Quarterly Update

Tom Galvin, Chief Investment Officer | Jan. 2021

Pivoting to a Post-pandemic Expansion

Post-pandemic economic expansion expected to last several years

Improved clarity provides increased confidence in economic outlook

Correction in risk assets overdue; believe it would be a buying opportunity

It is hard to recall another year in recent times that would even approach the incredible events of 2020. What started off as a novel virus, found in a far-off land, triggered unimaginable developments in every corner of the world, and did so in the blink of an eye.

Uncertainty surrounding the first global pandemic in 100 years and historical evidence that most vaccine development efforts fail or take years, combined with the unprecedented shutting down of national economies on a global scale, made the risk of severe and prolonged capital destruction very high. During these periods of high risk of capital destruction, City National Rochdale believes it is prudent to adopt a capital preservation strategy, which we did.

As the calendar turns to 2021, we know a lot more than we did in those frantic days when the financial markets seemed to be collapsing on themselves. We now know that policymakers will quickly step in to keep the nation’s economic heart beating until this crisis passes, and on a scale never seen before. We know that safe and highly effective vaccines are on their way, with the promise of a return to more normal life as soon as this summer. And we know that in the meantime, American businesses will find innovative ways to adapt and weather the downturn.

With improved clarity has come improved confidence in the outlook, and our client portfolios are now positioned for a post-pandemic expansion we suspect will last for several years. Although the hardships brought about by the COVID-19 outbreak are very real and ongoing, it is encouraging so far to see how limited the signs of long-term economic damage have been, and we expect that this recovery will be faster and more durable as a result.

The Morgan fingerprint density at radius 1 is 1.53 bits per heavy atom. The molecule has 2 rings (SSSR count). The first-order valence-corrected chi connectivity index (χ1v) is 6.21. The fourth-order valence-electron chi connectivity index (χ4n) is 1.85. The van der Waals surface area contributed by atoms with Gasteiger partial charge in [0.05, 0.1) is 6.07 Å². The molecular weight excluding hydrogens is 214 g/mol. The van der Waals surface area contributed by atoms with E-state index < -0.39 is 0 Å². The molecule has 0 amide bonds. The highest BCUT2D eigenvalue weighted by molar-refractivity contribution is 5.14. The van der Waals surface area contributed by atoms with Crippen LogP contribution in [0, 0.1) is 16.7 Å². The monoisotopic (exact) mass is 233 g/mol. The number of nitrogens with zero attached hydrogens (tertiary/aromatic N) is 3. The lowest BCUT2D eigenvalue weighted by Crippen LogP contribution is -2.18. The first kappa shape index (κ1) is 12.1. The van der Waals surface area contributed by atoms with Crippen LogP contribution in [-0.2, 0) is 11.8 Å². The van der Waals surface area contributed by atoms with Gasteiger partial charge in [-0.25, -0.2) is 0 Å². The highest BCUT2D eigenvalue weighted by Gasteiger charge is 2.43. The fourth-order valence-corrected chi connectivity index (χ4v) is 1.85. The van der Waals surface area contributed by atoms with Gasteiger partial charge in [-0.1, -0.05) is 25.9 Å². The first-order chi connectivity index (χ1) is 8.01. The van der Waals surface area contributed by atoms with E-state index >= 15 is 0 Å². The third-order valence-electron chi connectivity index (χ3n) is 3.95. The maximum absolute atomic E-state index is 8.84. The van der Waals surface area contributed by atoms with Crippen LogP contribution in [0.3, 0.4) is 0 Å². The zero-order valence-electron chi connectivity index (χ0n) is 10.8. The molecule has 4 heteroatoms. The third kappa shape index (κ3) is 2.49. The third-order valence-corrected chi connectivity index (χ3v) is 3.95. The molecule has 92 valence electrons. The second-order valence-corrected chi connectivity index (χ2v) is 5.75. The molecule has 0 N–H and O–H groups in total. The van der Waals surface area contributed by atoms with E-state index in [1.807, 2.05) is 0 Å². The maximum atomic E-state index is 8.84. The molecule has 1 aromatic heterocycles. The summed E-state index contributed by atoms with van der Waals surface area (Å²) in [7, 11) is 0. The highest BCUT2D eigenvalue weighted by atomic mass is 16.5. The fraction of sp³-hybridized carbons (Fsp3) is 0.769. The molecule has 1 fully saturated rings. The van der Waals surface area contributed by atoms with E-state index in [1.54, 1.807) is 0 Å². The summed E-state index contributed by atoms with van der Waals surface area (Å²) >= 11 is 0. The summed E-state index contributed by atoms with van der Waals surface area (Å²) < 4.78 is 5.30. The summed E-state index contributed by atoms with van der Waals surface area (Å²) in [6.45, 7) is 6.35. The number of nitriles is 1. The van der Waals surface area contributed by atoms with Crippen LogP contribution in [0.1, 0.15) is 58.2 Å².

The great success story of this crisis has been the actions of government officials in backstopping markets and providing a fiscal lifeline to business and households with direct payments but also with loan forbearance and noneviction policies. Massive stimulus has not only helped avert the cascade of business failures that would normally accompany such a severe economic downturn but also allowed consumers to accumulate plenty of savings, leaving aggregate household balance sheets, believe it or not, in a stronger position than they were pre-pandemic. Together, all this should help propel future spending, investment and earnings growth once the economy begins to reopen.

Investors certainly seem to be in tune with this view. Stock indices have, not unreasonably, continued to build on optimism of a vaccine-driven return to normalcy, with expectations for greater fiscal stimulus under a new, Democrat-controlled government. However, it is important to remember that we are not out of the woods just yet and that the next few months are likely to be challenging. The winter resurgence of the virus is still upon us, weighing down economic growth, and while the U.S. appears to now be moving past the peak post-holiday surge, if highly contagious variants of the virus begin hitting our shores, there is a chance things could take a turn for the worse before vaccine distribution becomes more widespread.